The ‘cocktail effect’ is when the negative sum of two chemicals is greater than their individual parts. The Government is now taking a holistic approach to address the risks of groups or combinations of chemicals by appointing an inquiry.
Research has given society a great deal of information about the hazardous qualities of certain chemicals. Within the EU, these substances are often regulated one at a time, but it is not common for similar substances to be regulated in groups. The Government wants to change this and also considers that a system is needed that takes account of the fact that chemical substances can aggravate each other's hazardous effects – this is known as 'combination effects' or 'cocktail effects'. The Government will therefore take a decision tomorrow to appoint an inquiry that will propose strategies for how to deal with substances in groups and how to take account of the cocktail effect in legislation regulating chemicals. The Government will then also appoint Christina Rudén, Professor of Regulatory Toxicology and Ecotoxicology at Stockholm University, as Inquiry Chair.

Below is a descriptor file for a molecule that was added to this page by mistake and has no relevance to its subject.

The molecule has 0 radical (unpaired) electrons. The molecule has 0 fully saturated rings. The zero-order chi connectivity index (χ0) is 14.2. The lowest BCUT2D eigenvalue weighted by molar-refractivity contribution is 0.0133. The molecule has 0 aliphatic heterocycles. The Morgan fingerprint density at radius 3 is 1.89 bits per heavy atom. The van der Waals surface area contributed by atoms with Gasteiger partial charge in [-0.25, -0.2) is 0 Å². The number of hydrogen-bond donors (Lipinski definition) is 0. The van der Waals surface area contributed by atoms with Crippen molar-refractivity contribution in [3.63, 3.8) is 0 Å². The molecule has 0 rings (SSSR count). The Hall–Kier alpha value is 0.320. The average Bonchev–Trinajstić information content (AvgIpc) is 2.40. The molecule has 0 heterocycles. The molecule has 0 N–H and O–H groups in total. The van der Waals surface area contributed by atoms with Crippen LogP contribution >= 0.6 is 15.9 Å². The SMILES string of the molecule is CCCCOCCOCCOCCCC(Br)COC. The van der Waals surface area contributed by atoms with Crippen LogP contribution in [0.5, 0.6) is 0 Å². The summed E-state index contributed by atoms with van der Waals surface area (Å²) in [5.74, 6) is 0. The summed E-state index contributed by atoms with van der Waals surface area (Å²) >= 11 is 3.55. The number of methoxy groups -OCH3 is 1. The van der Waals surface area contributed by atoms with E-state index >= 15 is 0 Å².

"It is high time we take a holistic approach to the large amounts of chemicals we are all exposed to in our everyday lives and produce a strategy for managing the risks. I am pleased that Christina Rudén, with her unique experience and expertise, has taken on this important assignment," says Minister for the Environment Karolina Skog.
Since 2010 the Government has been pursuing a special initiative to follow an action plan for a toxin-free everyday environment. The action plan will continue until 2020.